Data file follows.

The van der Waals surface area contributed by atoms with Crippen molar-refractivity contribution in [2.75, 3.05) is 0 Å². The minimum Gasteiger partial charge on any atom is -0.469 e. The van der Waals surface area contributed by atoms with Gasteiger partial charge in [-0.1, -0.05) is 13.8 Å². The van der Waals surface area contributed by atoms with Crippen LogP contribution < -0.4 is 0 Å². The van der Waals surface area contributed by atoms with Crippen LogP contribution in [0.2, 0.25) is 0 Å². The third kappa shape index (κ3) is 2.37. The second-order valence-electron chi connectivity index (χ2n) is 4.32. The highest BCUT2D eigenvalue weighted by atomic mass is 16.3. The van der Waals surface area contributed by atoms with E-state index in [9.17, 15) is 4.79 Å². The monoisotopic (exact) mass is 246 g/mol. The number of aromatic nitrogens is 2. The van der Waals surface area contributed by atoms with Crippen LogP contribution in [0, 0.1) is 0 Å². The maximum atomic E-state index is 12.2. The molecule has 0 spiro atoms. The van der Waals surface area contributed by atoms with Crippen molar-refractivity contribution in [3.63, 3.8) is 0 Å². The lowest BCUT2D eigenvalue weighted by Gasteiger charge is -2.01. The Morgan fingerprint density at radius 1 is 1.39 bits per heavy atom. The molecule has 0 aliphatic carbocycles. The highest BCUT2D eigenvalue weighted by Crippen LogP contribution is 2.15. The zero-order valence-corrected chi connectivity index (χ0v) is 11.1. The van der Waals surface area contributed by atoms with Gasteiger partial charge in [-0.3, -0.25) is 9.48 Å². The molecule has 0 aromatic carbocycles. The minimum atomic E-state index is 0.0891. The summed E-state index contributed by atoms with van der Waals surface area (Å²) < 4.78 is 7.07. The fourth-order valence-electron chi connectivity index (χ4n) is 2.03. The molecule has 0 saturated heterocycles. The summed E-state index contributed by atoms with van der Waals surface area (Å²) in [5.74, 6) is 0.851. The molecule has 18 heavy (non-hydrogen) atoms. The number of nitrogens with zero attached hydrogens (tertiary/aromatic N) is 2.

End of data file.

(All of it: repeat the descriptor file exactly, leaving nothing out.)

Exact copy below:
The van der Waals surface area contributed by atoms with Crippen molar-refractivity contribution in [2.75, 3.05) is 0 Å². The minimum Gasteiger partial charge on any atom is -0.469 e. The van der Waals surface area contributed by atoms with Gasteiger partial charge in [-0.1, -0.05) is 13.8 Å². The van der Waals surface area contributed by atoms with Crippen LogP contribution < -0.4 is 0 Å². The van der Waals surface area contributed by atoms with Crippen LogP contribution in [0.2, 0.25) is 0 Å². The third kappa shape index (κ3) is 2.37. The second-order valence-electron chi connectivity index (χ2n) is 4.32. The highest BCUT2D eigenvalue weighted by atomic mass is 16.3. The van der Waals surface area contributed by atoms with E-state index in [9.17, 15) is 4.79 Å². The monoisotopic (exact) mass is 246 g/mol. The number of aromatic nitrogens is 2. The van der Waals surface area contributed by atoms with Crippen LogP contribution in [0, 0.1) is 0 Å². The maximum atomic E-state index is 12.2. The molecule has 0 spiro atoms. The van der Waals surface area contributed by atoms with Crippen molar-refractivity contribution in [3.63, 3.8) is 0 Å². The lowest BCUT2D eigenvalue weighted by Gasteiger charge is -2.01. The Morgan fingerprint density at radius 1 is 1.39 bits per heavy atom. The molecule has 0 aliphatic carbocycles. The highest BCUT2D eigenvalue weighted by Crippen LogP contribution is 2.15. The zero-order valence-corrected chi connectivity index (χ0v) is 11.1. The van der Waals surface area contributed by atoms with Gasteiger partial charge in [-0.3, -0.25) is 9.48 Å². The molecule has 0 aromatic carbocycles. The minimum atomic E-state index is 0.0891. The summed E-state index contributed by atoms with van der Waals surface area (Å²) < 4.78 is 7.07. The fourth-order valence-electron chi connectivity index (χ4n) is 2.03. The molecule has 0 saturated heterocycles. The summed E-state index contributed by atoms with van der Waals surface area (Å²) in [5.74, 6) is 0.851. The molecule has 18 heavy (non-hydrogen) atoms. The number of nitrogens with zero attached hydrogens (tertiary/aromatic N) is 2.